Journal of Abnormal Child Psychology

, Volume 47, Issue 2, pp 299–312 | Cite as

Parents’ Attitudes about and Socialization of Honesty and Dishonesty in Typically-Developing Children and Children with Disruptive Behavior Disorders

  • Lindsay C. MalloyEmail author
  • Allison P. Mugno
  • Daniel A. Waschbusch
  • William E. PelhamJr
  • Victoria Talwar


Although parents are significant sources of socialization in children’s lives including with respect to their moral behavior, very little research has focused on how parents socialize children’s honesty and dishonesty, especially parents of atypically developing children for whom lying is of substantial concern. We surveyed 49 parents of typically-developing (TD) children (Mage = 7.49, SD = 1.54) and 47 parents of children who had been diagnosed with a disruptive behavior disorder (DBD; Mage = 7.64, SD = 1.39) regarding their beliefs and attitudes about honesty and dishonesty, including in response to hypothetical vignettes; their messages to their children about honesty and dishonesty (e.g., punishment); and their own lying behavior and perceptions of their child’s lying behavior. Results revealed that, in comparison to parents of TD children, parents of children with DBD reported (a) more punitive reactions to children’s lying behavior, including in response to the hypothetical vignettes, (b) less encouragement of dishonesty among their children, and (3) perceiving their children as more prolific and sophisticated liars. Findings shed light on potential sources of individual differences in children’s lie telling and may have implications for interventions for children with DBD and their parents.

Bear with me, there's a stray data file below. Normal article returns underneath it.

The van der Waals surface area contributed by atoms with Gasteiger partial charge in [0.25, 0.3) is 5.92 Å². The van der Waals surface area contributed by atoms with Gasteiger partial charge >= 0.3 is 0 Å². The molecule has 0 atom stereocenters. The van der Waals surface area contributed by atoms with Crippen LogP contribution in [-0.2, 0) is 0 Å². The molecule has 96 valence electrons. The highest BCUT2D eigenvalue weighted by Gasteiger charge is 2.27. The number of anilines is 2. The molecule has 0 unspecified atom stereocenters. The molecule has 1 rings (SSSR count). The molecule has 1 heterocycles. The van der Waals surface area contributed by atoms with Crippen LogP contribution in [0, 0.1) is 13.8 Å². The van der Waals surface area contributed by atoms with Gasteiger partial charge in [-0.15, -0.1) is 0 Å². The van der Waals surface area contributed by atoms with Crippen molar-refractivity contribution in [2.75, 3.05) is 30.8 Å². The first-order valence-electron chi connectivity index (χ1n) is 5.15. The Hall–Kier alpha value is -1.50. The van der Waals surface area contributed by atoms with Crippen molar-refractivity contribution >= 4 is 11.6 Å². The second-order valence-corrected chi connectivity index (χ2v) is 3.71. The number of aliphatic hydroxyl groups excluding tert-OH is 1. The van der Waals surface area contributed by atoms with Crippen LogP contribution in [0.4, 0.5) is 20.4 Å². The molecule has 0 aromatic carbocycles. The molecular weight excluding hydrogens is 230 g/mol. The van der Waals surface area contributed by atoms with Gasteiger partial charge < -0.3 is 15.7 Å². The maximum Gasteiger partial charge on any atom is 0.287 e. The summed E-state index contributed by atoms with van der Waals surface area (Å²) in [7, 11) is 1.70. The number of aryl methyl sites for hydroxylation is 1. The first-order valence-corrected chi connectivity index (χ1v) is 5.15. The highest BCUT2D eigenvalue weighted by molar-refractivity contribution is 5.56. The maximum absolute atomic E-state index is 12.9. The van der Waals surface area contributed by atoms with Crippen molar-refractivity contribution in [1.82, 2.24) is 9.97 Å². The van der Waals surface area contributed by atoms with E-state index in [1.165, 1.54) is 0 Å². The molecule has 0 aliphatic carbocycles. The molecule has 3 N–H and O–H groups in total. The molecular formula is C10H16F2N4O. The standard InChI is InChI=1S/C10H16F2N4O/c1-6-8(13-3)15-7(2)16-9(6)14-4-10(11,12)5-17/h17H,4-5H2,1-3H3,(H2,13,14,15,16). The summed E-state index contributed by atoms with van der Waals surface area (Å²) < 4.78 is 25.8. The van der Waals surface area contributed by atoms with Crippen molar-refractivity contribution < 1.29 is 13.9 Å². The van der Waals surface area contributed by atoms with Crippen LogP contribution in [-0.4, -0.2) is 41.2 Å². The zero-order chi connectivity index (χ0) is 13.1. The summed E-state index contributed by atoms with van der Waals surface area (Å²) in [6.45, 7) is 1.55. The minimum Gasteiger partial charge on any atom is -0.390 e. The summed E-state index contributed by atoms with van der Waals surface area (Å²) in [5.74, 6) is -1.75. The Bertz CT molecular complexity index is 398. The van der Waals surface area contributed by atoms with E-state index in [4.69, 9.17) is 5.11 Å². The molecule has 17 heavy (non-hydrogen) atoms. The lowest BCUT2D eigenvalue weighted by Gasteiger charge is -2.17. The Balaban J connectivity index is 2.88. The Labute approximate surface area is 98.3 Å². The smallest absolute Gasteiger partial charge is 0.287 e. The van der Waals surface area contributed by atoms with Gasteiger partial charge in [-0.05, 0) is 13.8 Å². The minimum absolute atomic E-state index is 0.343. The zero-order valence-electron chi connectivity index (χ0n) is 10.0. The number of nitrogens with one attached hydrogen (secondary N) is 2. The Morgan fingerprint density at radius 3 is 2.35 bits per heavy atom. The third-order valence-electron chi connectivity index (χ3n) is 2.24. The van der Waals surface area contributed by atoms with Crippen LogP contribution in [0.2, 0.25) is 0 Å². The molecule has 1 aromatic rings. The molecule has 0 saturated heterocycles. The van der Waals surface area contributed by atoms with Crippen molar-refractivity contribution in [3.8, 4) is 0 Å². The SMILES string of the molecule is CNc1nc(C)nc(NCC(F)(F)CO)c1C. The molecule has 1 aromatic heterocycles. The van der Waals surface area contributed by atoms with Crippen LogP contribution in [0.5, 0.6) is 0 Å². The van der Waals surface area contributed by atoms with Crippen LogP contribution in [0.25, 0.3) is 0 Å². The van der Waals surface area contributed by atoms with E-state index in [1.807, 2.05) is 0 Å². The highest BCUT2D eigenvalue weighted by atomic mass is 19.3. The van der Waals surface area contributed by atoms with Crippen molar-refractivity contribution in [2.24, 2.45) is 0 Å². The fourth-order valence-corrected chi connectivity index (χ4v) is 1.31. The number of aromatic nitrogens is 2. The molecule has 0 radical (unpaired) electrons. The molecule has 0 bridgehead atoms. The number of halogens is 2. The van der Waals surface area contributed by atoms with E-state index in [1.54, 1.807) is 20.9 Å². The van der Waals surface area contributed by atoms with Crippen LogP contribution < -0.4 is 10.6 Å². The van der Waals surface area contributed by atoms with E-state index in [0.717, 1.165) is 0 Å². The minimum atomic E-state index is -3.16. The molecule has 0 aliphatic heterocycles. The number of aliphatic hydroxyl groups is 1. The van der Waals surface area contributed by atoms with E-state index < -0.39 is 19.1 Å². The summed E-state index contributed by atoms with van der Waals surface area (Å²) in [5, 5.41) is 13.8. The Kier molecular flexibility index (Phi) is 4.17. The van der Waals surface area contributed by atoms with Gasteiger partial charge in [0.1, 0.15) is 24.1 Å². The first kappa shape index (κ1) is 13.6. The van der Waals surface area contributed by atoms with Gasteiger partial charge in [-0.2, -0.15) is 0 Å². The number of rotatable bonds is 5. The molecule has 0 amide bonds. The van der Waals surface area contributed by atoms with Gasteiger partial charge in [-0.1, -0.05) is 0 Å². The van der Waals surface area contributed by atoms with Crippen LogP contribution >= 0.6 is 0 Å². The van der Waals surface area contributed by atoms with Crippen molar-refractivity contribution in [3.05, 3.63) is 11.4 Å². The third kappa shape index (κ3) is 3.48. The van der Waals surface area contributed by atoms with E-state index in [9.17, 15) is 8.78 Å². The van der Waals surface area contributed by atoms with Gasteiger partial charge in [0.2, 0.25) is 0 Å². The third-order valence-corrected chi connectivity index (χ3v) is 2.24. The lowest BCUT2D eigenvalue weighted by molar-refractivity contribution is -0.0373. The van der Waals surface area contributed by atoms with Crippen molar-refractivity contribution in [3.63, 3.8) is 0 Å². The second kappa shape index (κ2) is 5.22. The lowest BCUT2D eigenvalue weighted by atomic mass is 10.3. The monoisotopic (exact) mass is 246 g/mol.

Lying Deception Parenting Socialization Disruptive behavior disorders 



We wish to thank the following students who assisted with data collection and coding: Melisa Alonso, Erika Barrios, Christina Borgan, Amy Castro, Melissa Cruz, Jacqueline Gener, Alis Hernandez, Marilaura Maldonado, Gabriel Mejias, Elizabeth Miguel, Francis Pepe, Karina Perez, Jennifer Sandoval, Andrea Sardi, Kiara Taquechel, and Daniella Villalba. Preparation for this article was supported in part by intramural funds from the Center for Children and Families at Florida International University. We are grateful to Elizabeth Gnagy and Dr. Erika Coles for facilitating data collection and the parents who participated in the research.

Compliance with Ethical Standards

Conflict of Interest

The authors declare that they have no conflict of interest.

Ethical Approval

All procedures performed in studies involving human participants were in accordance with the ethical standards of the institutional and/or national research committee and with the 1964 Helsinki declaration and its later amendments or comparable ethical standards.

Informed Consent

Informed consent was obtained from all individual participants included in the study.


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Copyright information

© Springer Science+Business Media, LLC, part of Springer Nature 2018

Authors and Affiliations

  1. 1.Department of Psychology & Center for Children and FamiliesFlorida International UniversityMiamiUSA
  2. 2.Pennsylvania State University Milton S. Hershey Medical CenterHersheyUSA
  3. 3.McGill UniversityMontrealCanada

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